Why the BNP is still fascist

The gains made by the BNP in local elections in recent years – it now has almost fifty councillors, an achievement unprecedented in the history of the far right in Britain – have been assisted by a systematic revamping of the party’s image. The public expressions of Nazi sympathies and Holocaust denial for which the BNP had become notorious have been junked and it now presents itself as a respectable, mainstream political party. The question arises – does this amount to a fundamental change in the BNP’s political character, or is it a cosmetic exercise designed to fool voters into backing an organisation that has in reality failed to break with its fascist past?

Origins of the BNP
That the British National Party has fascist origins is of course indisputable. The party was founded in 1982 under the leadership of John Tyndall, a longtime Nazi sympathiser whose involvement with the far right dated back to the 1950s. A former chairman of the National Front and editor of the fascist magazine Spearhead, Tyndall was on record as stating that “Mein Kampf is my bible”.

Having resigned from the NF in 1980 after losing a factional struggle against his rival and former close collaborator Martin Webster, Tyndall formed his own group called the New National Front. He established the BNP on the basis of a fusion between the NNF and two smaller fascist groups, the British Movement and the British Democratic Party. Tyndall remained at the head of the BNP until 1999, when he was successfully challenged for the position of chairman by the present incumbent, Nick Griffin. After his death in July 2005 a Guardian obituary rightly described Tyndall as “a racist, violent neo-Nazi to the end”.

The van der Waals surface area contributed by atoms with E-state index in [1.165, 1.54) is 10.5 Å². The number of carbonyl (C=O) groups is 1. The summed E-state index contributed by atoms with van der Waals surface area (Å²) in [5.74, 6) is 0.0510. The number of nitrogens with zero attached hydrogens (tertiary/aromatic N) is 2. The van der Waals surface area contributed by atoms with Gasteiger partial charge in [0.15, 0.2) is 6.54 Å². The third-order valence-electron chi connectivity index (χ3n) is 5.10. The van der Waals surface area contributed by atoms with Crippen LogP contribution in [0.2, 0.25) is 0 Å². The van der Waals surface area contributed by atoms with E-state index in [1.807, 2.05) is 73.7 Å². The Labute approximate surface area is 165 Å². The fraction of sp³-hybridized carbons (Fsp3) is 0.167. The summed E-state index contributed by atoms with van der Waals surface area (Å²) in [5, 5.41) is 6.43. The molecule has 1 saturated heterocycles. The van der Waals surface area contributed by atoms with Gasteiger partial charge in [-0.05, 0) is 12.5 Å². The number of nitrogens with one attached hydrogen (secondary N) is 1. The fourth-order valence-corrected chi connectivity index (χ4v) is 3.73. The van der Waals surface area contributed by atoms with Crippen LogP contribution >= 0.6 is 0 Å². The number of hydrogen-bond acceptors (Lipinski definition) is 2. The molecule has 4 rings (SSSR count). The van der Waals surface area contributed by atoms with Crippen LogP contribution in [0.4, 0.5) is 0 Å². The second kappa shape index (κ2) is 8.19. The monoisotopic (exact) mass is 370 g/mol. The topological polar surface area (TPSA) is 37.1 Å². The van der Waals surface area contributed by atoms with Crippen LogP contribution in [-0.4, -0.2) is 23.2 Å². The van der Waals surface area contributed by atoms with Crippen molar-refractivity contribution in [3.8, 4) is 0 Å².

Enter Nick Griffin
For all the carefully cultivated “reasonableness” of his public persona today, Griffin has a similar far-right background to Tyndall. He was a national organiser for the NF in the 1970s, and in the 1980s was heavily influenced by Roberto Fiore, a leader of the Italian fascist organisation the Armed Revolutionary Nuclei (NAR), who fled to Britain to avoid prosecution over the 1980 bombing of Bologna railway station in which 85 people died. Throughout the 1980s Griffin was a leading figure in what remained of the NF, promoting a NAR-inspired “Third Positionist” ideology that claimed to offer an alternative to both capitalism and communism. Griffin and the Third Positionists advocated a “political soldier” strategy which rejected the 1970s NF’s objectives of mass membership and electoral success in favour of building an elite corps of professional fascist “revolutionaries”.

However, as the NF fragmented in an outbreak of political infighting, the Third Positionists broke away in 1989 to form a separate grouping, and by 1991 Griffin had abandoned organised fascist politics altogether. After a brief period in the political wilderness he joined the BNP in 1995 and became editor of Tyndall’s magazine Spearhead. Ironically, in view of subsequent developments, Tyndall brought Griffin into the BNP to act as a counterweight to an opposition headed by Tony Lecomber and others who favoured playing down the fascist character of the party in order to establish a broader popular appeal.

Griffin used Spearhead to denounce the “spiral of sickly moderation” and scorned the idea of the BNP projecting an image of restraint and respectability. Commenting on the party’s earlier success in a council by-election in Millwall in 1993, Griffin wrote that the voters had not backed “a Post-Modernist Rightist Party, but what they perceived to be a strong, disciplined organisation with the ability to back up its slogan ‘Defend Rights for Whites’ with well-directed boots and fists. When the crunch comes, power is the product of force and will, not of rational debate.”